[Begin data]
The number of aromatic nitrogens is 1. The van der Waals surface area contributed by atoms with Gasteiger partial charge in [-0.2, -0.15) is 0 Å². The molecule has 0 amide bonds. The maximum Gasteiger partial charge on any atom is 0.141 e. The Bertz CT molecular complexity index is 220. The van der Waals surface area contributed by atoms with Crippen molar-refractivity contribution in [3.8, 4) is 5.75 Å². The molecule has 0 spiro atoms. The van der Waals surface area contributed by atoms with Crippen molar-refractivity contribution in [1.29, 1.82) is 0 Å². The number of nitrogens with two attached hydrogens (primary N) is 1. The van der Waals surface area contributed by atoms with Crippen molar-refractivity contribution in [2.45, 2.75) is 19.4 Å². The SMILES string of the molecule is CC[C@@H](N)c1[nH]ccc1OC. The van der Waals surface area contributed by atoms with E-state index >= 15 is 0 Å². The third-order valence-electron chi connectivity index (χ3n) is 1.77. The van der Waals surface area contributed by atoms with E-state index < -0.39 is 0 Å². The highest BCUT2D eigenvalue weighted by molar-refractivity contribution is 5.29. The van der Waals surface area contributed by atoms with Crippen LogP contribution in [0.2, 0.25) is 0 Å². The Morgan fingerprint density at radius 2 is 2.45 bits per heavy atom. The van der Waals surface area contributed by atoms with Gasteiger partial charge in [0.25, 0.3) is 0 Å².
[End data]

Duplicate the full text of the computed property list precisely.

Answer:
The number of aromatic nitrogens is 1. The van der Waals surface area contributed by atoms with Gasteiger partial charge in [-0.2, -0.15) is 0 Å². The molecule has 0 amide bonds. The maximum Gasteiger partial charge on any atom is 0.141 e. The Bertz CT molecular complexity index is 220. The van der Waals surface area contributed by atoms with Crippen molar-refractivity contribution in [3.8, 4) is 5.75 Å². The molecule has 0 spiro atoms. The van der Waals surface area contributed by atoms with Crippen molar-refractivity contribution in [1.29, 1.82) is 0 Å². The number of nitrogens with two attached hydrogens (primary N) is 1. The van der Waals surface area contributed by atoms with Crippen molar-refractivity contribution in [2.45, 2.75) is 19.4 Å². The SMILES string of the molecule is CC[C@@H](N)c1[nH]ccc1OC. The van der Waals surface area contributed by atoms with E-state index >= 15 is 0 Å². The third-order valence-electron chi connectivity index (χ3n) is 1.77. The van der Waals surface area contributed by atoms with E-state index < -0.39 is 0 Å². The highest BCUT2D eigenvalue weighted by molar-refractivity contribution is 5.29. The van der Waals surface area contributed by atoms with Crippen LogP contribution in [0.2, 0.25) is 0 Å². The Morgan fingerprint density at radius 2 is 2.45 bits per heavy atom. The van der Waals surface area contributed by atoms with Gasteiger partial charge in [0.25, 0.3) is 0 Å².